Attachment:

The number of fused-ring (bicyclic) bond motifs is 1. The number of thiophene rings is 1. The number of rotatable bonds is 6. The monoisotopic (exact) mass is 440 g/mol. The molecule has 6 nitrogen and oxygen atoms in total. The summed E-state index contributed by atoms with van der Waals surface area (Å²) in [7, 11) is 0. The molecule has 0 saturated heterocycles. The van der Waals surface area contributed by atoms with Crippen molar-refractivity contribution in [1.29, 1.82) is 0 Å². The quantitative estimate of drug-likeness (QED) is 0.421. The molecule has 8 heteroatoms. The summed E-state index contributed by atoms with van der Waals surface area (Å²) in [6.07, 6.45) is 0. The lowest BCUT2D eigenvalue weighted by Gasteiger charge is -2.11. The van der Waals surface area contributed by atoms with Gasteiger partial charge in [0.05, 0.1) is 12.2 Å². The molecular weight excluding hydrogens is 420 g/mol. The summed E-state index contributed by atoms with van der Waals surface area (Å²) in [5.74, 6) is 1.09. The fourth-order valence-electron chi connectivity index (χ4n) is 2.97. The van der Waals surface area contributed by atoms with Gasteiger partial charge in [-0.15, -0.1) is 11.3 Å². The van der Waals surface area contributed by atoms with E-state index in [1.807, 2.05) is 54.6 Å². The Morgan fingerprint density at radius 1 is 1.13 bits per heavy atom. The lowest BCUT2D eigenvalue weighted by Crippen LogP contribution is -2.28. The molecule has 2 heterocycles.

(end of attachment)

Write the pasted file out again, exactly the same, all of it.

The number of fused-ring (bicyclic) bond motifs is 1. The number of thiophene rings is 1. The number of rotatable bonds is 6. The monoisotopic (exact) mass is 440 g/mol. The molecule has 6 nitrogen and oxygen atoms in total. The summed E-state index contributed by atoms with van der Waals surface area (Å²) in [7, 11) is 0. The molecule has 0 saturated heterocycles. The van der Waals surface area contributed by atoms with Crippen molar-refractivity contribution in [1.29, 1.82) is 0 Å². The quantitative estimate of drug-likeness (QED) is 0.421. The molecule has 8 heteroatoms. The summed E-state index contributed by atoms with van der Waals surface area (Å²) in [6.07, 6.45) is 0. The lowest BCUT2D eigenvalue weighted by Gasteiger charge is -2.11. The van der Waals surface area contributed by atoms with Gasteiger partial charge in [0.05, 0.1) is 12.2 Å². The molecular weight excluding hydrogens is 420 g/mol. The summed E-state index contributed by atoms with van der Waals surface area (Å²) in [5.74, 6) is 1.09. The fourth-order valence-electron chi connectivity index (χ4n) is 2.97. The van der Waals surface area contributed by atoms with Gasteiger partial charge in [-0.15, -0.1) is 11.3 Å². The van der Waals surface area contributed by atoms with E-state index in [1.807, 2.05) is 54.6 Å². The Morgan fingerprint density at radius 1 is 1.13 bits per heavy atom. The lowest BCUT2D eigenvalue weighted by Crippen LogP contribution is -2.28. The molecule has 2 heterocycles.